The Beginner Corner: 4 Flies And The Materials To Get Started

A material and fly list for beginners

Your fly tying room, once you get addicted
Out of the many questions we get sent to us via email or messages on social media etc, one of the
more common, especially for beginners, is what materials or flies should they focus on while learning the ropes. So let's talk about that question here...

First off, there's really no right or wrong answer. It really depends on what you'll be fishing for and subsequently the bugs you'll be tying that ultimately determines your material selection. However, there are a few skills that can be learned on fairly simple fly patterns that can translate universally to other more complex flies as you gain more experience. So our first recommendation is that even though you might be living in Florida and plan on fishing for Tarpon, these are some patterns that you could start with just to nail down those skills. We'll focus on a few of those patterns as well as a list of materials to cover the bases on some patterns for a few different fish targets.  NOTE: We assume, at this point, you've seen our vise options as well as our tool options. Obviously, you need a vise and some tools to work the magic with these materials. You should also start at the very beginning of our Fly Tying 101 courses here. From there, you will see some mini-lessons on how to attach thread, wrap dubbing, attach tails etc -- all of which are skills needed to tie the following flies. Practice those techniques again and again. And again.

1. The Dubbing Emerger (Trout, Grayling, Panfish etc)

As long as you can attach thread and have gone through our Wrapping and Ribbing bodies section of the Fly Tying 101, you'll be a pro at this pattern. Easily one of my most effective nymphs (fly that goes under the water when fish are eating insects under the surface), it's also one of the simplest. Read about it here, but we'll start off your tying session with it now.

Hook: Partridge Fine Czech Nymph #16 (BUY HERE)
Bead:  2.3mm Tungsten Bead, Gold  (BUY HERE)
Thread: MFC Premium Thread, 6/0, Brown  (BUY HERE)
Body:  Nature's Spirit Fine Natural Dubbing, BWO  (BUY HERE)
Thorax (area right behind the bead):  Nature's Spirit Fine Natural Dubbing, Gray Olive (BUY HERE)

2. Wooly Bugger (Trout, Bass or anything that swims)

It's tough to argue either the effectiveness or simplicity of the tried and true Wooly Bugger. It features relatively inexpensive materials, it's not a difficult tie and it will catch almost any fish that swims. It's most often fished in streams and lakes to imitate a lot of different creatures, including leeches, dragon flies, stoneflies, craneflies and the list goes on. It's meant to be fished under the water, so it's meant to sink, not float. Here are the materials you'll need and a video to go along with it:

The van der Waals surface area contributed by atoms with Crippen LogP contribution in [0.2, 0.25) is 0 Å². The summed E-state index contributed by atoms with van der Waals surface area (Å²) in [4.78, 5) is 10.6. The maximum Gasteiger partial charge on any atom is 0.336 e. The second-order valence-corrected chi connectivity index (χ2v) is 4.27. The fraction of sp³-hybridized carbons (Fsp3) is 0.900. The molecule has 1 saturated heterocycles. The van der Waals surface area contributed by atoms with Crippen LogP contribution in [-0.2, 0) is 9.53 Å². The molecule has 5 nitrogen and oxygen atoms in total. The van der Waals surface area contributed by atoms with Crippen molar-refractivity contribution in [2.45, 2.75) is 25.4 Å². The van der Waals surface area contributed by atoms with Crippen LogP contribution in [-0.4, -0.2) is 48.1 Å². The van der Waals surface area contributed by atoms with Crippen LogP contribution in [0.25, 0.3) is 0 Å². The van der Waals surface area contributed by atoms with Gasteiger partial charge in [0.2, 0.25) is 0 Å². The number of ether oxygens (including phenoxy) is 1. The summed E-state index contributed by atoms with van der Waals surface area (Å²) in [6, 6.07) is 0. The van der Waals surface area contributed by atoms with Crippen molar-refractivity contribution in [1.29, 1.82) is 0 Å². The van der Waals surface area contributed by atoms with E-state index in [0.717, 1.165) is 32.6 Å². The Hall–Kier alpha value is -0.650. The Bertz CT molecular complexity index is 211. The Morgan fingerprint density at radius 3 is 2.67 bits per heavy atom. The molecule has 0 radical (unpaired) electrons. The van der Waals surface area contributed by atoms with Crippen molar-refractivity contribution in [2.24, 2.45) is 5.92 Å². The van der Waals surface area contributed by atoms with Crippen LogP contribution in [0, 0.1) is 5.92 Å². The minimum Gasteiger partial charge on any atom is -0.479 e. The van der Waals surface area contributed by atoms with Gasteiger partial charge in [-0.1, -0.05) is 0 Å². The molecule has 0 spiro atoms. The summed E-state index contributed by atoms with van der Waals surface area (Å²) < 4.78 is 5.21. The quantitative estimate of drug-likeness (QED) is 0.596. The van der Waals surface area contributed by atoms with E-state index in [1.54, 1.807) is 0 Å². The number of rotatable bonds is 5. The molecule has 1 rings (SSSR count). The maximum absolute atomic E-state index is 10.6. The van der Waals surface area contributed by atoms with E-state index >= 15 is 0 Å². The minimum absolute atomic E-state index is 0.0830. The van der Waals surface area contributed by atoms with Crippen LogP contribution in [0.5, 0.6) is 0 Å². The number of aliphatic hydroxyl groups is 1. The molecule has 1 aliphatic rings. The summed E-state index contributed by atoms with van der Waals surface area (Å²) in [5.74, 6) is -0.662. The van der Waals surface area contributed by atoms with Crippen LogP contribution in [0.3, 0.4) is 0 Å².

Hook: Daiichi 1710 #8 (BUY HERE)
Thread: Danville 140 Denier, Black  (BUY HERE)
Tail: Nature's Spirit Strung Marabou, Black   (BUY HERE)
Body: Speckled Chenille, Midnight Fire  (BUY HERE)
Ribbing: UTC Ultra Wire, Copper-Brown, Brassie size  (BUY HERE)
Hackle: Schlappen, Black  (BUY HERE)

3. Brassie (Trout, Grayling mostly, but also good for panfish)

Likely the most bang for your buck if you're nymphing and looking for something effective yet can take a couple of minutes (or less) to tie. You can use this in streams, rivers, lakes, ponds etc and, like the Wooly Bugger, it's fished under the surface to imitate any one of the many small insects the fish will eat.

Hook: Daiichi 1120 #14 down to #18  (BUY HERE)
Bead: 2.3 mm Tungsten, Black Nickel  (BUY HERE)
Thread: Danville, 70 Denier, Black  (BUY HERE)
Wire: UTC Ultrawire, Black & Silver, Size Small  (BUY HERE)
Head: Dubbing of your choice. We like Arizona Synthetic Dubbing  (BUY HERE)

STOP: Tie a dozen of each of these flies. Tie them until your fingers bleed and then tie more. Get them as close as you can to what you see here. Remember, we're working on motor skills and tying techniques. If the fly looks like crap, untie it and tie it again. Be mindful of proportions. And again, go through our skill sessions here.

Now, moving on to something a bit more challenging...

4. Elk Hair Caddis (Dry fly for trout, grayling etc, but also good for panfish)

The Elk Hair Caddis is likely one of the most widely fished patterns in the world, right alongside the venerable Wooly Bugger. It's a dry fly, so it floats on the surface of the water and is intended to imitate the Caddis insect that hatches from the stream or lake to emerge as it turns into an adult ready to hit the town with the other single caddis peeps who also want to desperately get it on before they ultimately flutter and die.

Hook: Daiichi 1180 #14  (BUY HERE)
Thread: Veevus Monofilament Thread, Clear, .1mm  (BUY HERE)
Body: Nature's Spirit Fine Natural Dubbing - Callibaetis  (BUY HERE)
Hackle: Dark Barred Ginger or Coachman Brown (bear in mind this will tie a LOT of flies, so it's worth the $$$  (BUY HERE)
Wing: Nature's Spirit Select Cow Elk, Natural  (BUY HERE)

So once you have these patterns down, we recommend searching out the areas you'll be fishing and then move onto any of the other patterns we tie. The Fly Tying Tutorial page lists our patterns by category, so you can search through those to find other patterns to tie. But these four listed here are a great start.